Meeting Topic: Home Theatre vs. Cinema Audio Production, the Technical Aspects
Speaker Name: James D. (JJ) Johnston, Chief Scientist, DTS Inc.
Meeting Location: Opus 4 Studios, Bothell WA
The PNW Section's March meeting was held March 25, 2009 at Opus 4 Studio, Bothell WA, with James D. (JJ) Johnston talking about spatial perception in audio and home theater versus cinema. After remarks from PNW Chair Steve Turnidge and venue host Dr. Michael Matesky/Opus 4 Studios, attendees did self-introductions. 20 AES members and 21 non-members attended.
JJ discussed how producing good multichannel audio for a home theater should be different than for a cinema. He showed that long known acoustic and psychoacoustic principles and modern production tools make it possible to utilize a home theater audio system more effectively compared to cinema, but that this makes home theatre production more complex.
The rooms are quite different in size, dimensions, and acoustics, meaning a listener's differential time delays from the speakers are different, and so is the availability of phantom images. In the cinema - the focus must be on the dialog and "holding the front".
In the home, the sound design tries to convey all of what the cinema does, but also can provide a stable image and a sense of envelopment, while avoiding focus on rear and back channels over a wide listening area, by using the interactions between all channels.
JJ went into more details on human hearing, directional cues, diffusion and envelopment and how it can work to advantage in the home theater. He noted that as the home setup has a short reverb time, synthetic diffusion allows creating a big room in a home theatre. The converse, a small room in a cinema, is problematic. The need for a center channel has also been proven since the 1930s. The key to good envelopment in home theater is to get good diffusion/interference in the space to get different envelopes at the two ears. Time+amplitude panning is much more effective than amplitude panning. Lastly, he advised producers to always remember the human auditory system and to make sure any reverb is properly decorrelated channel to channel.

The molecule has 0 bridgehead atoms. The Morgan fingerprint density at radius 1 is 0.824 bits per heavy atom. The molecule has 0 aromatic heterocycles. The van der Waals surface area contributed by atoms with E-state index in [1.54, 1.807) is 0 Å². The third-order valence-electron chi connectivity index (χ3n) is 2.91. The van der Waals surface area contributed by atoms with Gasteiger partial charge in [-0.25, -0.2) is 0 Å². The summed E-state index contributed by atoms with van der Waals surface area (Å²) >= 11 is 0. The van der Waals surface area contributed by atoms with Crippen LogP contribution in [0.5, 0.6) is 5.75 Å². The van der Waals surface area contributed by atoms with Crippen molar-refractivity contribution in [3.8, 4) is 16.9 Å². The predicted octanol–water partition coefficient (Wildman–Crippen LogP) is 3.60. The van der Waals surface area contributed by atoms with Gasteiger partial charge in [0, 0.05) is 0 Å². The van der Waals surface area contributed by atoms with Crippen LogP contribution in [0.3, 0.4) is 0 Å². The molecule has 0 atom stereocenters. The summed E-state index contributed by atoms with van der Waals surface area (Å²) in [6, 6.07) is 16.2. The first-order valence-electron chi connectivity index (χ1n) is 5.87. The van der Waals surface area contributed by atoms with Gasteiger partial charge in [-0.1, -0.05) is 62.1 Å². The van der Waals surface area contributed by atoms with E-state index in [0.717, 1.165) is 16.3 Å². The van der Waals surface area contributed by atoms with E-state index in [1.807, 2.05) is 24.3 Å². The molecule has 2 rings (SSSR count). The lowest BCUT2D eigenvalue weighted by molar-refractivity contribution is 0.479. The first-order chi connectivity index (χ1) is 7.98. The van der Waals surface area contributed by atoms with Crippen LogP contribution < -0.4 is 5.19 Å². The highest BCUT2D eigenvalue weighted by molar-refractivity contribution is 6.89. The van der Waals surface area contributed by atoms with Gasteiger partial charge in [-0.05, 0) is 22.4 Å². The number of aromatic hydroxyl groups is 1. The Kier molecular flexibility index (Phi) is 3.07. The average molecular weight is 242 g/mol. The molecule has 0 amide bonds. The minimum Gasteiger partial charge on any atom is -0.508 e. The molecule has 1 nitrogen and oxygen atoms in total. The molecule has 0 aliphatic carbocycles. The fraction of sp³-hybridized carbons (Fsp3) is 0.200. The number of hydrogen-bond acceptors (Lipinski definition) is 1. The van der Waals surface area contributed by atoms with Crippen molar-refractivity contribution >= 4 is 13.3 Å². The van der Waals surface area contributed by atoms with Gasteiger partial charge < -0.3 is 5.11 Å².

Then a break was held with refreshment from Opus 4 Studios, and door prizes awarded.
Afterwards, sound demos were done by JJ assisted by Steve Hastings. The effects were generated "live" on the laptop computer, and played on the house stereo. The examples were a professionally recorded, famous-name voice artist, with various changes done to illustrate recommended enhancement methods. Examples included dry sound, delay panning with a little reverb, and distance panning.